One of Georgia’s best-known toasts goes something like this: When God was apportioning out the land he had just created, he summoned everyone to a meeting. Georgians, of course, arrived late, having a habitually relaxed approach to time. So late, that all the land was gone. The Georgians explained they had been delayed by drinking a toast in God’s honour. Moved, God gave them the most stunning territory of all, which he had reserved for himself. This is now Georgia. Even non-religious visitors can’t deny the truths in this yarn: the value of the supra, communal reflections over famed Georgian food and wine; and the recognition that they have been welcomed into what is conceivably the most paradisiacal landscape on the globe. This toast was celebrated, among numerous others, at a dinner given for guests of the second edition of Svaneti International Film Festival, in the highland region of northwest Georgia.
The mountainous location of uncountable shades of green is still so isolated that a chartered flight on a seventeen-seater plane from Tbilisi was required to get there (driving is also possible, but the roads are so winding and narrow, it takes over eight hours.) Cows (which have the right of way over cars) and horses roam freely through the streets, and ancient-looking stone towers made without mortar, still owned by family clans, stretch up toward the sky. But it is not a cliched case of stepping back in time to a pastoral idyll before technology, as several surprising facts attest (free electricity has made Mestoa a cryptomining hotspot, for one). Cinema is valued here, in great part due to the efforts of the festival’s co-founder, Mariam Khatchvani, who started the festival with her husband Teimuraz Chkhvimiani. Mariam runs a small cinema in the township of Svaneti, with a loungeroom atmosphere, where several generations of women from Mariam’s family could often be found. Screenings happened there, and on the town square. The region’s unpredictable weather meant the opening screening of Georgian director Levan Koguashvili’s Brighton 4th was rained out — but watching the sky turn stormy purple, the mountain ridge darkening as dogs barked, was a show in itself.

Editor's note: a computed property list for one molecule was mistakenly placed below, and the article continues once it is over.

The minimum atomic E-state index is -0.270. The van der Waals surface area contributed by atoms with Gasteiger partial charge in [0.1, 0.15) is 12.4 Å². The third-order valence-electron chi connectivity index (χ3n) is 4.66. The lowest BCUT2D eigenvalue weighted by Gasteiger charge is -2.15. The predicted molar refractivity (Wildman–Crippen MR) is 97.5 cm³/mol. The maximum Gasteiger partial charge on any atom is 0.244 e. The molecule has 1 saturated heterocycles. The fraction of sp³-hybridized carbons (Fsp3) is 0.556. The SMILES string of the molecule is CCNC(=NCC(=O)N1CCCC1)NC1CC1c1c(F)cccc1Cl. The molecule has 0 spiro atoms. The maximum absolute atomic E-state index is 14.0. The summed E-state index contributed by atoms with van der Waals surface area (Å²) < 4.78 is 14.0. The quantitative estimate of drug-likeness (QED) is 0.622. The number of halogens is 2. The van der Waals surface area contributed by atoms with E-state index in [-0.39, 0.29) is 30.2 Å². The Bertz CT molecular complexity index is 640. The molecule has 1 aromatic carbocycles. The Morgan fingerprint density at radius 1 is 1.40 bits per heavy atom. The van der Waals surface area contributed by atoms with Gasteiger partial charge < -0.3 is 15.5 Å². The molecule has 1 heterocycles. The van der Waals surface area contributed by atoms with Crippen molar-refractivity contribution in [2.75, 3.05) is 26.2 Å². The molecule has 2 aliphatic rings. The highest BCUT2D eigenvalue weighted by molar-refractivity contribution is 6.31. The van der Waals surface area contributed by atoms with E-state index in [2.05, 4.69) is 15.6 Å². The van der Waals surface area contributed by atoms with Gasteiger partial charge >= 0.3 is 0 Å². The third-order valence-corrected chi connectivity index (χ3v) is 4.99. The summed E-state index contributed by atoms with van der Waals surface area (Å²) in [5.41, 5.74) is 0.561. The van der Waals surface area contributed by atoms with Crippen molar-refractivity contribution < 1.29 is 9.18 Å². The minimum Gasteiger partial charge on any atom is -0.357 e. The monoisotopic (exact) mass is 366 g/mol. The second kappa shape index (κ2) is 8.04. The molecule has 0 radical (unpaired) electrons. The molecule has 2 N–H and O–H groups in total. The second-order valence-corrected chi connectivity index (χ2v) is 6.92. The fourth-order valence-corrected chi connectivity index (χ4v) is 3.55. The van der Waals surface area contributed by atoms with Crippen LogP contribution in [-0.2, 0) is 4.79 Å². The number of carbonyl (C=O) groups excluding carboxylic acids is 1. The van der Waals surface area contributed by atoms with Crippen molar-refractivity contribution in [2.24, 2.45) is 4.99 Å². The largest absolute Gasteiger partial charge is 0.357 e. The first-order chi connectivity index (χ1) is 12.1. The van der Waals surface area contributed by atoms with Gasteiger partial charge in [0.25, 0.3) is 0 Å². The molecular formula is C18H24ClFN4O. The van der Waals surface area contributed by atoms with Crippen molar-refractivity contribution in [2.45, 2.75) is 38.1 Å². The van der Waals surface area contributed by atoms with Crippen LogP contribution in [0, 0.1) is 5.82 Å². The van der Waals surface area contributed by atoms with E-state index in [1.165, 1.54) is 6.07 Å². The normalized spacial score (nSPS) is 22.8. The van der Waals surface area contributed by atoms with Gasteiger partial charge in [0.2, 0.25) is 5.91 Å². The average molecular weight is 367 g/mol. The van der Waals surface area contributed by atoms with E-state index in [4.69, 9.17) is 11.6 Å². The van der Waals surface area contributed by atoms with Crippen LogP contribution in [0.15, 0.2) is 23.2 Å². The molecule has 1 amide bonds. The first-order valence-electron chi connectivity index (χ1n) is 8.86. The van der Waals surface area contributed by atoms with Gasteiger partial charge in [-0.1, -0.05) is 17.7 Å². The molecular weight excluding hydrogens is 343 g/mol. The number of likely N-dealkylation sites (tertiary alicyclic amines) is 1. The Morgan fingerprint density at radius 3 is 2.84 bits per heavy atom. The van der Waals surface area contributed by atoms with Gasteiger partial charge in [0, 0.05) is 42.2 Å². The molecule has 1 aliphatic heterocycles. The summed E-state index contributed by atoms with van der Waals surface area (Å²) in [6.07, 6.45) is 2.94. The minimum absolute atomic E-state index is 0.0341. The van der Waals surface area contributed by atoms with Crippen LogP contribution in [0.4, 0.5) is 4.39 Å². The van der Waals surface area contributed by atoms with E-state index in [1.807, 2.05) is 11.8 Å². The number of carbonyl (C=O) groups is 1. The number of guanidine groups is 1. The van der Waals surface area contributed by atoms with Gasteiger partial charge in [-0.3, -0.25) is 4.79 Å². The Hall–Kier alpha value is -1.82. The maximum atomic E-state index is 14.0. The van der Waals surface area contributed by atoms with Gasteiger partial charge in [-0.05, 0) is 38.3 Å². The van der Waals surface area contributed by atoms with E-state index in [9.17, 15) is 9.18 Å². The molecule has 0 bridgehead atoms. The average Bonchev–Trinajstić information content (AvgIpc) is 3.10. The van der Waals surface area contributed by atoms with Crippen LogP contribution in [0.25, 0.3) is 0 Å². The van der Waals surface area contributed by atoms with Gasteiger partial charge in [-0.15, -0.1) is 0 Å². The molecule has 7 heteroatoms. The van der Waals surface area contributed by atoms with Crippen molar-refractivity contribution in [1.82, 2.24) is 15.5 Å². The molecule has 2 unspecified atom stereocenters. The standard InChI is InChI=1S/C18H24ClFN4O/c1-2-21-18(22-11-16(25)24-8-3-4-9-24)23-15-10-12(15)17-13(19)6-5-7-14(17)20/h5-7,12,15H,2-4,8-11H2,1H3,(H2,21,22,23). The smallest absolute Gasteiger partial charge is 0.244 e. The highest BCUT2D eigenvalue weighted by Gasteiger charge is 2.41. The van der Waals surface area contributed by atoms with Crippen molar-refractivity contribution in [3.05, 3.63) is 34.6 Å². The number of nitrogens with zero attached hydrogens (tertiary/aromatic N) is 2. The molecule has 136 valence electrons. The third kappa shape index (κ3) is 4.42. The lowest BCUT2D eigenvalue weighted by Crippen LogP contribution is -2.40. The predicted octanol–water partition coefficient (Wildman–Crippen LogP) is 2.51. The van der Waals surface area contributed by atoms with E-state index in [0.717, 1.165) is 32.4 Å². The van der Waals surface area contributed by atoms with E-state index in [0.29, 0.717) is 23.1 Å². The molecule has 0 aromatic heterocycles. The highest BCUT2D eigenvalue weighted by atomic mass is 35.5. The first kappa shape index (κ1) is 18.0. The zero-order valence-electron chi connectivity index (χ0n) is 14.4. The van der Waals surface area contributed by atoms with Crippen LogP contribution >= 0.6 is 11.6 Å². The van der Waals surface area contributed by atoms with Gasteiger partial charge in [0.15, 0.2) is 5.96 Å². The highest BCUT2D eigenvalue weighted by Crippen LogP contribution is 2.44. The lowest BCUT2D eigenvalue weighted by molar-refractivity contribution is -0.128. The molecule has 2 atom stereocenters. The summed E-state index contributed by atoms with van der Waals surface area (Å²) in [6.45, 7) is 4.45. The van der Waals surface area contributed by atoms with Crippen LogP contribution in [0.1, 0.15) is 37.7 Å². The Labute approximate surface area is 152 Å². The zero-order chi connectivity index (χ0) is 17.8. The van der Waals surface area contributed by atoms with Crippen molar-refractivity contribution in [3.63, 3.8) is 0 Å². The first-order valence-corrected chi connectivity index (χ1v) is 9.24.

Mariam is an accomplished director in her own right. Her feature debut Dede (2017), awarded at the Karlovy Vary International Film Festival, was shot in her home of Ushguli, a community of five villages nestled in a valley even further-up than Svaneti, in what is the highest settlement in Europe (and which she took guests to on a day trip and glacier hike.) Dede explores, from a bold female perspective, the ancient traditions of bride-kidnapping and blood feuds that defined the life histories of some of her relatives, amid ferocious winter snows that cut the settlement off totally from access. Pride in the film’s success is evident in multiple posters that hang throughout Mestia, and regular Dede screenings for tourists, though Mariam’s own laidback, unassuming demeanour suggest her ego plays little part in her wish to uplift Georgian cinema, and increase understanding of her region’s culture.
While the festival screened features present and past (1977 Soviet-era Georgian comedy Love At First Sight by Rezo Esadze closed the festival), its main focus is short films. A competition considered by international juries gathered contemporary shorts from around the world, among which productions from the Caucasus region made a strong showing.